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Possible BSE case in Alberta, Canada

Agriculture.com Staff 07/10/2006 @ 2:37pm

The Canadian Food Inspection Agency (CFIA) is currently conducting confirmatory testing at the National Reference Laboratory in Winnipeg of samples from a cow from Alberta suspected of having bovine spongiform encephalopathy (BSE).

Preliminary screening tests were not able to rule out BSE, according to the CFIA press release. Therefore, consistent with established CFIA protocol, additional analysis is underway.

The animal, reported to be a 50-month old dairy cow, died and was retained on farm. No part of the carcass entered the human food or animal feed systems, and the entire carcass has been placed under control. The cow was identified through the national BSE surveillance program.

This detection is consistent with a low level of disease and does not indicate an increased risk of BSE in Canada.

Canada's surveillance program, which targets cattle most likely to be affected by BSE, has tested more that 115,000 animals since Canada's first BSE case in 2003.

The CFIA has launched an investigation to collect additional information about the affected animal. In addition, the CFIA will identify other animals of equivalent risk, namely cattle born on the same farm within 12 months before and after the affected animal. Any live animals found from this group will be segregated and tested.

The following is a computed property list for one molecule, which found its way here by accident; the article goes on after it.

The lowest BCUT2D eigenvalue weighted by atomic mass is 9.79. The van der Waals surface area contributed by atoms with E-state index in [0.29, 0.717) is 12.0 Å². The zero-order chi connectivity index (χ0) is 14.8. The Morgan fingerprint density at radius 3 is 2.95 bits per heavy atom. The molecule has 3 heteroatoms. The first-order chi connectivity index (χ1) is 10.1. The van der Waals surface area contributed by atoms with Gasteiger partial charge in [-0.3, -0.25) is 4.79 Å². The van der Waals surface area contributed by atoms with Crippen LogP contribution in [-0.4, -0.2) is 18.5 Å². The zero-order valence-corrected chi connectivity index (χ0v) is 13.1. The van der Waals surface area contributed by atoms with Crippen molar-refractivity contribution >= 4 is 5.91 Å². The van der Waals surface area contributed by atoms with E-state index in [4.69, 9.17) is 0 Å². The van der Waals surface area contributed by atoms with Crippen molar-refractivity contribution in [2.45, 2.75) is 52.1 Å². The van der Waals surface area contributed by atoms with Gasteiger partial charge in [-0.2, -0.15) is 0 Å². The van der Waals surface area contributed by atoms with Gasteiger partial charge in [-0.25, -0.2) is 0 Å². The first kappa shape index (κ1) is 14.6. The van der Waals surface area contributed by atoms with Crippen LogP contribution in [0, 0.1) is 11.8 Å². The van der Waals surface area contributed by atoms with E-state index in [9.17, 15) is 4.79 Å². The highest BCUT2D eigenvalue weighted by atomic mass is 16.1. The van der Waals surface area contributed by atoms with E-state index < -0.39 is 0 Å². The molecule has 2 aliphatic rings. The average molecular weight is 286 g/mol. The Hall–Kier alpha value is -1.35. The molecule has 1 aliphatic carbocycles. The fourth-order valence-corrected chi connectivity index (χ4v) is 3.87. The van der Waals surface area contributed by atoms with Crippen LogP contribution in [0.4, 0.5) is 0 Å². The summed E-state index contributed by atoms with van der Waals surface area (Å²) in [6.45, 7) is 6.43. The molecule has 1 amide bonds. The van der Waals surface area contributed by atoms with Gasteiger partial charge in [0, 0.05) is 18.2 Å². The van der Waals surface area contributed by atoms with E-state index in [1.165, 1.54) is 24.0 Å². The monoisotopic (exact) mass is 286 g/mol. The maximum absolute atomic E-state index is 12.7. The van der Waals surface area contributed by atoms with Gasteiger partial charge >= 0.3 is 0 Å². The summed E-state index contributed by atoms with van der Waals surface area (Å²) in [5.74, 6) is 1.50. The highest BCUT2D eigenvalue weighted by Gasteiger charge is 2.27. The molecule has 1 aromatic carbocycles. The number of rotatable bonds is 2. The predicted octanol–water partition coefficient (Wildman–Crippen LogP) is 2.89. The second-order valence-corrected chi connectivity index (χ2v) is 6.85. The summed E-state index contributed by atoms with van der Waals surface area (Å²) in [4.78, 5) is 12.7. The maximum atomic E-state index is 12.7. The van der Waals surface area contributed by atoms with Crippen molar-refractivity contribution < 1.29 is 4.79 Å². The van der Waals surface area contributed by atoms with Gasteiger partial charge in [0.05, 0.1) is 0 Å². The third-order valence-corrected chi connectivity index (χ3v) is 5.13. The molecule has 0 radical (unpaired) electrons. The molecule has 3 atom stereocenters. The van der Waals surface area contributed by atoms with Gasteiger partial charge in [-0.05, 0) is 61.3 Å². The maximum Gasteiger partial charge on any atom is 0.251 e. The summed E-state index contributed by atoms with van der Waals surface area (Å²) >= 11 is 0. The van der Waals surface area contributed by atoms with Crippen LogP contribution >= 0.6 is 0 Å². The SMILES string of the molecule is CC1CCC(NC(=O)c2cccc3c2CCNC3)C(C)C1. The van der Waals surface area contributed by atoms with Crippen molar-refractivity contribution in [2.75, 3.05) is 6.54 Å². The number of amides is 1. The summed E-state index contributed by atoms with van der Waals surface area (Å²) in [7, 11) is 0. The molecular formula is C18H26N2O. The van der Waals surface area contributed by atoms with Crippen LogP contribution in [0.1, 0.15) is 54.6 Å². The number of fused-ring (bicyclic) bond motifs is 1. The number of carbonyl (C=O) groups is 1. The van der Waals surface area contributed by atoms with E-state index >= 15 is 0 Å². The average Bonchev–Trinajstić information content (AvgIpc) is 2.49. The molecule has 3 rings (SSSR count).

Given its age, this animal would have been exposed to the BSE agent after the 1997 introduction of Canada's feed ban, likely during its first year of life. An exhaustive investigation to examine possible routes of infection has begun on the farm. This finding is consistent with international experience, which demonstrates that BSE cases born after the introduction of feed bans are seen in other countries affected by the disease. On June 26, 2006, the Government announced regulatory enhancements to Canada's feed ban to exclude SRM from all animal feeds, pet foods and fertilizers. This strengthening of the ban provides an even greater barrier to any potential for the circulation of infectious material in order to accelerate the eradication of BSE in the shortest time frame possible.

The safety of Canada's food supply remains protected through the removal of specified risk material (SRM) from all cattle slaughtered for human consumption. SRM are cattle tissues that have been shown in infected cattle to contain concentrated levels of the BSE agent. This measure is internationally recognized as the most effective means to protect the safety of food from BSE.

As testing and the investigation progress, the CFIA will provide Canadians and trading partners with regular updates. Information will be posted to the CFIA's Website as it becomes available.

The Canadian Food Inspection Agency (CFIA) is currently conducting confirmatory testing at the National Reference Laboratory in Winnipeg of samples from a cow from Alberta suspected of having bovine spongiform encephalopathy (BSE).

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